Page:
Contrast of war - Michael Blankenship

Wartime black and white photography.  Emotions are captured well in black and white, and these photos are no exception.  In the bleakest of times when grief is overwhelming the somber photos can still be a positive reminder; we made it through this.  These photos should also ward us from returning and devolving to these extremes.Is this art? What is the photo of and what was the photographer trying to show or tell the viewer? I ask you to look beyond the photo, think of the statements being made. I feel they stand on their own as pieces of art.

The full title of this picture is "President Lincoln United States headquarters, army of the potomac, near Antietam." This photo is taken shortly after a victory against Robert E Lee. The emphasis is placed on President Lincoln here in the center. The centralizing tent seems to be causing a focus on the height of Lincoln. The differing postures add context as Lincoln seems more noble and ridged and the others appear to be relying on his energy.
In this photo we have a rare look into the Gettysburg battle aftermath. The death is still fresh on the field and you can see a man on the horse in the mist in the background, a contrast of life over an overwhelming scene of death. The photo leaves empty negative space above to help draw the eyes down and towards the front.
This photo is a precursor to the first photo in the series. Here Lincoln appears to be encouraging the troops. His tall figure stands turned away from the camera, unlike the repeating line of the troops. The light color of the tents allows the soldiers to really stand out. You can see movement in the photo to the right as someone not quite in frame wasn't standing still enough for the photo.
Here we have Ulysses S. Grant standing outside of a battlefield tent. Grant is leaning relaxed opposite of an empty chair. By standing next to a chair in the photo, he makes me feel like he is ready to go. Centering the image is a tall and straight tree, this long vertical line seems to be adding to his stature. His dark clothing pops against the smooth light colors of the tent canvas.
Admiral David Dixon Porter leans against a canon on his ship. You can see other crew members continuing on their duties as he poses for this photo. The lines around formed by taught ropes and poles frame him nicely. The lines of the deck seem to cause a vanishing point over his back, if this was intentional it seems to cause you to focus on all that is behind him, as if to say this is all mine. He owns it well with his relaxed pose, almost a Capitan Morgan stance.
This photo is has the wrong title, It should be listed as Fort Totten. In this photo we see soldiers in full prepared defense. There is a long line of repeating canons pointing away from the troops. Most soldiers appear motionless, however a few have bent knees and look like they are leaning forward causing us to see the movement and next action they may have taken. Overall there is a really powerful feel here with the size of the canons and the amount of soldiers.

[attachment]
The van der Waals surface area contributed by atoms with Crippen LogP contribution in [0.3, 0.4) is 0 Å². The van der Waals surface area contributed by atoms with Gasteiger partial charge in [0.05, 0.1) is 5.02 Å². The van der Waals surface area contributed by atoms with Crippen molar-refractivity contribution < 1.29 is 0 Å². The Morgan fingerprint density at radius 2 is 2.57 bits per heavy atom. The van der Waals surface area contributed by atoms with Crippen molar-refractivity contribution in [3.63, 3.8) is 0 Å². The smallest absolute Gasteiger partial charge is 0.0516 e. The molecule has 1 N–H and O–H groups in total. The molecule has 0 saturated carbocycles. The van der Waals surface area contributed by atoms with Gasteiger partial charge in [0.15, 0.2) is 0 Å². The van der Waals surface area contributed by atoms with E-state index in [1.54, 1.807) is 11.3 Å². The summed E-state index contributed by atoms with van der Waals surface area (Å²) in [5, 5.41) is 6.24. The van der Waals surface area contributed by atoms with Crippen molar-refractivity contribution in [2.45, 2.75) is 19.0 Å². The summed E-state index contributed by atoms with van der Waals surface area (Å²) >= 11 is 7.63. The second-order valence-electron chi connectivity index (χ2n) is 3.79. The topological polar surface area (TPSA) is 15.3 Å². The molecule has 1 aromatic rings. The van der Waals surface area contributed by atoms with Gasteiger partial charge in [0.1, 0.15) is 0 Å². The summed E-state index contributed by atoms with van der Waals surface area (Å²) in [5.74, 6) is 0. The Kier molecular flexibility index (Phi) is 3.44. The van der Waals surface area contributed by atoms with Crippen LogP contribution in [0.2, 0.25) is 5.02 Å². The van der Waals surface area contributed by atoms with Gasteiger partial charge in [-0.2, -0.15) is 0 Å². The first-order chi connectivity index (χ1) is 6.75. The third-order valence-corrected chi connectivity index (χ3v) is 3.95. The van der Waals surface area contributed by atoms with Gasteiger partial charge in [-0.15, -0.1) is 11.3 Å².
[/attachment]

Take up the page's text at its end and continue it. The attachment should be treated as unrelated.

In this photo we have the famous Tuskegee Airmen receiving instruction, presumably for the next mission. Huddled around the map with intense and serious faces on. Space is cramped, and color plays a significant role here in integration. Lighting is key in this photo which seems to be coming from the foreground out of frame to the left. This lighting really adds to the contrast and definition of the photo. You can see everything in fine detail.
This photo is of troops leaving to France for war. The bleak surroundings mirror the flood of troops. Once thing stands out in contrast to the surroundings, opposite the line of troops is a woman standing over watching. See seems to be longing for a last look at a missed love one. The movement seems to drag reluctantly from left to right as they vanish on the horizon.
This photo shows a Cyclist soldier pair. The soldiers are centered nicely and shows them in a ready state. The practiced pair seems to be showing how it is done since there is barely anything around. The long repeating lines in the dirt that disappear off to the right seem to add to photo, and aid with the assumed movement of the bike.
This is a more recent photo of troops in flight preparing their minds for a jump. The soldiers are lined up and disappear into the darkness as the light from the camera flash only washes over the first few troops. The somber look in the first soldiers face tells of his thoughts. The downward turn of the line of his lips suggests the more serious nature of the moment. The extreme contrast here almost captures how cold it feels here.
Credits: All media
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